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Opinion
Education Opinion

Nex-Gen Models Attack Problems, Leverage Opportunities

By Tom Vander Ark — January 16, 2013 6 min read

It’s great if you think you have a good sense of how a next-generation school would work, but good luck trying to get funding. Most school districts don’t
have a process to respond to new school proposals much less funding them. And good luck getting a grant for a charter school before you get a charter
approved (i.e., when you really need the money). That’s why, given the emerging potential for personalization, the Next Generation Learning Challenges (NGLC) is a timely and important program.

Launching in October 2011 with support from the Bill & Melinda Gates Foundation, NGLC

issued an invitation for proposals for breakthrough school models for college readiness, “schools designed from the ground up to cultivate success on a
rapidly growing scale.” (Stacey Childress outlined NGLC aims on
HuffPost on Monday.)

NGLC intended
to “spur next-generation development of schools with a relentless focus on personalization that enables students to individualize learning plans, proceed
at a self-determined rate of mastery, apply relevant real-world experiences, and receive appropriate support regardless of classroom size.” The Educause managed initiative was based on six beliefs:



  • Outcomes matter;

  • Education should be learner centered;

  • Students learn differently and advance at varying rates;

  • Technology can enable a personalized learning experiences;

  • Tech-enabled models can loosen the resource constraints; and

  • Models must be affordable and sustainable.

In December, NGLC released profiles of the 20 breakthrough models; 18
are secondary schools and 14 are charter management organizations. They are all interesting models of blended learning and important directional signals
for what is to come. This is the first of three posts on NGLC breakthrough models. The three posts will address reform types, learning models, and system
design elements reflected by the 20 grantees.

The 20 models reflect three important reform models, turnarounds, higher education partnerships, and the converting high performing charter networks to
more scalable blended networks.

Turnarounds.
Four of the grantees submitted blended school improvement models.

The Education Achievement Authority (EAA) of Michigan is a statewide improvement district (modeled after the Louisiana RSD). Chancellor John Covington, building on work he started in KC MO, is leading development of a blended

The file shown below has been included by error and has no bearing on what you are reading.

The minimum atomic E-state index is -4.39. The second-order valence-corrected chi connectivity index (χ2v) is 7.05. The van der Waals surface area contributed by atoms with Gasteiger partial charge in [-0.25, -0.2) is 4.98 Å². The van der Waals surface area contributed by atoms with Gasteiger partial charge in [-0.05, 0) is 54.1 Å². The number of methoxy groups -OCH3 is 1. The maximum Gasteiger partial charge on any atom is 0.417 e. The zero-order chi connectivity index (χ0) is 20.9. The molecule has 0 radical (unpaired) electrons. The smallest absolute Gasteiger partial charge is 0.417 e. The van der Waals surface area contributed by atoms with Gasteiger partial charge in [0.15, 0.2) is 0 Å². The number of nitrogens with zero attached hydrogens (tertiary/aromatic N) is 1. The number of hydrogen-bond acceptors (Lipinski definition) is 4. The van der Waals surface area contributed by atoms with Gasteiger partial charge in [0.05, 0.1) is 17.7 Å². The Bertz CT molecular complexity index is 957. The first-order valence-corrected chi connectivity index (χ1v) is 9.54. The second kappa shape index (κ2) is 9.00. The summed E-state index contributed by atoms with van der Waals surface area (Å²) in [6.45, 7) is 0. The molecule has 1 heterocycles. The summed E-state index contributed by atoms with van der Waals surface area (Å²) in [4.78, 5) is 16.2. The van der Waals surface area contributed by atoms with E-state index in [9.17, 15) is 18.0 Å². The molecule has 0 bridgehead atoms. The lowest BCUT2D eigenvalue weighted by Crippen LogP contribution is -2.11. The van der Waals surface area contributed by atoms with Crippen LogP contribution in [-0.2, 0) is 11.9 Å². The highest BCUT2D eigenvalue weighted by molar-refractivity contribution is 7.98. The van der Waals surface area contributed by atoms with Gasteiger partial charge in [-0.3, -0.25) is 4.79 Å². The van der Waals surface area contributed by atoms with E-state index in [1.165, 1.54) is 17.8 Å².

competency-based turnaround model using a model platform, Agilix Buzz, from the makers of BrainHoney. The personalized
learning system helps “Students map their learning paths, make choices and decisions around progression and pacing, conduct self-assessments, and learn to
understand the consequences of their decisions,” and the system tracks it all. A 210 day year provides extra learning time. The improvement model could
expand to serve dozens of schools across Michigan.

Generation Schools Network
, working in Denver’s West High, is deploying a combination of restructuring and personalization: a long day and year, big blocks of time that reduce
teacher loads, and half-class, mini-lab rotation. They use open and proprietary digital content sources and JumpRope to track competences.

Horry City Schools
, South Carolina, is turning around a middle school with a “blended core academic curriculum and a carefully constructed system of supports.” It is a
“competency-based model that both accelerates academic gains and develops students’ lifelong skills and dispositions.” One hundred “students will move
among the four Learning Team classrooms based on their personalized learning plans, constructed around each student’s aspirations, learning preferences,
and demonstrated proficiency.” They use PowerSchools and EdElements.

Matchbook Learning
is a turnaround model working with middle schools in Detroit. The conversion focuses on school culture, teacher coaching, stakeholder engagement, and